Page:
On Oct. 10, the United States Supreme Court will hear oral arguments in Fisher v. the University of Texas at Austin, its first consideration of race-conscious admissions since its 2003 landmark decision Grutter v. Bollinger upholding the constitutionality of the University of Michigan's affirmative action program. Abigail Fisher, an applicant to the University of Texas, is challenging UT Austin's modest consideration of race as one of the many factors that goes into admissions decisions. If the challenge is successful, Fisher would reverse decades of legal precedent, stifling universities' ability to develop a diverse student body, and closing the door to equal opportunities for students of color. Not only would minority students lose, but so would our nation.
Altough America has made substantial progress in race relations, there remains a systemic racial hierarchy that produces and perpetuates racial disparities in educational outcomes. Race-conscious admissions programs, like the one used by UT Austin, are designed to counter this systemic racism and create a vital pipeline to educational and professional opportunities for minority students. The proven success of these programs in increasing equal opportunity serves as compelling evidence of their value and counsels in favor of continuing them.
Despite this success, the tone of the debate around race-conscious admissions programs has changed since the Court validated the constitutionality of well-designed affirmative action admissions programs in Grutter. Most of the nation's universities and professional schools agree that a racially and ethnically diverse student body improves the quality of education for all students and has a positive impact on our larger society. Affirmative action certainly creates real opportunity for the students of color who are admitted under these programs. However, citing to a study of class rank and bar passage rates of African-American law students, some opponents of race-conscious admissions programs now argue that these programs demoralize minority students, lead them to attend colleges, universities and professional schools for which they are unqualified, and expose them to academic environments in which they are outmatched.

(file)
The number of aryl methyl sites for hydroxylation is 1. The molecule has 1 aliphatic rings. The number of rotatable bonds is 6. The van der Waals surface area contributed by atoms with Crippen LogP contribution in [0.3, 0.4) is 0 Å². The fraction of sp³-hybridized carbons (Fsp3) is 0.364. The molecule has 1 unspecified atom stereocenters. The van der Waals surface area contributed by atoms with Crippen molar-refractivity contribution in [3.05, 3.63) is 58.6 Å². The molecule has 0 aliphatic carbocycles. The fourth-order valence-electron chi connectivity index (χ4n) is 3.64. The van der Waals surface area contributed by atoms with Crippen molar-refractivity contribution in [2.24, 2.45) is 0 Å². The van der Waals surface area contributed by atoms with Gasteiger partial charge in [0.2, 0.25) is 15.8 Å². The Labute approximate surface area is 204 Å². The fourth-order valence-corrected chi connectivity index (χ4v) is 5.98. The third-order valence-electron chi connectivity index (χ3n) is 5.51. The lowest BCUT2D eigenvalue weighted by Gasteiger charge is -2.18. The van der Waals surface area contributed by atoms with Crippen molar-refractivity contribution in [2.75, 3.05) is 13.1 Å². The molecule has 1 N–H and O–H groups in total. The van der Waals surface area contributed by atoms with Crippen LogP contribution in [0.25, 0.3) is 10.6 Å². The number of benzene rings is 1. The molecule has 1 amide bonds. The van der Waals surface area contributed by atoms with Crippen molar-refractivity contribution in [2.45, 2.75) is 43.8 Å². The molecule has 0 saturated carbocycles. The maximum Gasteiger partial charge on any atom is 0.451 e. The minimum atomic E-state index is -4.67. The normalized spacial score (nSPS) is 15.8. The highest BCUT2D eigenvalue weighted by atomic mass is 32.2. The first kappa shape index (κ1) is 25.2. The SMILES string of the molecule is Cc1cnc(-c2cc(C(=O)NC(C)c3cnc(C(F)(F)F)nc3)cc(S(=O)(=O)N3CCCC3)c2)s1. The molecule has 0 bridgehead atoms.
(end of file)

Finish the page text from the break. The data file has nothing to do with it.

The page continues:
The often-recited statistics are indeed troubling, but race-conscious admissions programs cannot be faulted for those troubles. Myriad factors, beginning with structural racism and a failing system of public education, conspire to leave far too many students of color poorly prepared for college when compared to their peers.
But whatever challenges some students of color might face upon admission, it is paternalistic to argue that we should abandon race-conscious admissions programs in order to save minority students from their own supposedly flawed decisions. Minority students, like all students, are aware of the risks and rewards of attending school in a challenging and rigorous academic environment. These students knowingly choose to challenge themselves academically in exchange for the increased career opportunities that admissions programs like that at UT Austin's has made possible.
But this argument by affirmative action's opponents is not only paternalistic, it is wrong. It turns out that the choice of many minority students to attend competitive colleges and universities is a very good one. In Crossing the Finish Line: Completing College at America's Public Universities (2009), William G. Bowen, Matthew M. Chingos and Michael S. McPherson challenged the assumption that race-conscious admissions programs led to "mismatching" and lower graduation rates for African-American students. In their study, the authors grouped African American men by their high school GPAs and then examined whether those with relatively low GPAs who enrolled in more selective public universities graduated at lower rates than those with the same GPAs who attended less selective institutions. The results proved just the opposite -- for all GPA levels, African-American men who went to more selective institutions graduated at higher rates than their peers with similar grades who went to less selective colleges. Moreover, for students of similar gender, socioeconomic status, high school grades and SAT scores, graduation rates were highest for those students who attended the most selective schools.
George W. Bush once spoke of the "soft bigotry of low expectations." By arguing that affirmative action causes students of color to aim too high, affirmative action's opponents prove the truth of these words. America is built on a promise of equal opportunity. And while young men and women of color have never fully been party to that promise, achieving true equality of opportunity should be our nation's primary mission. The findings in Crossing the Finish Line support the conclusion that affirmative action is helping to improve academic and professional outcomes for minority students, by promoting their admission to academically rigorous colleges and universities. Students of color benefit, their classmates benefit, and, ultimately, America benefits.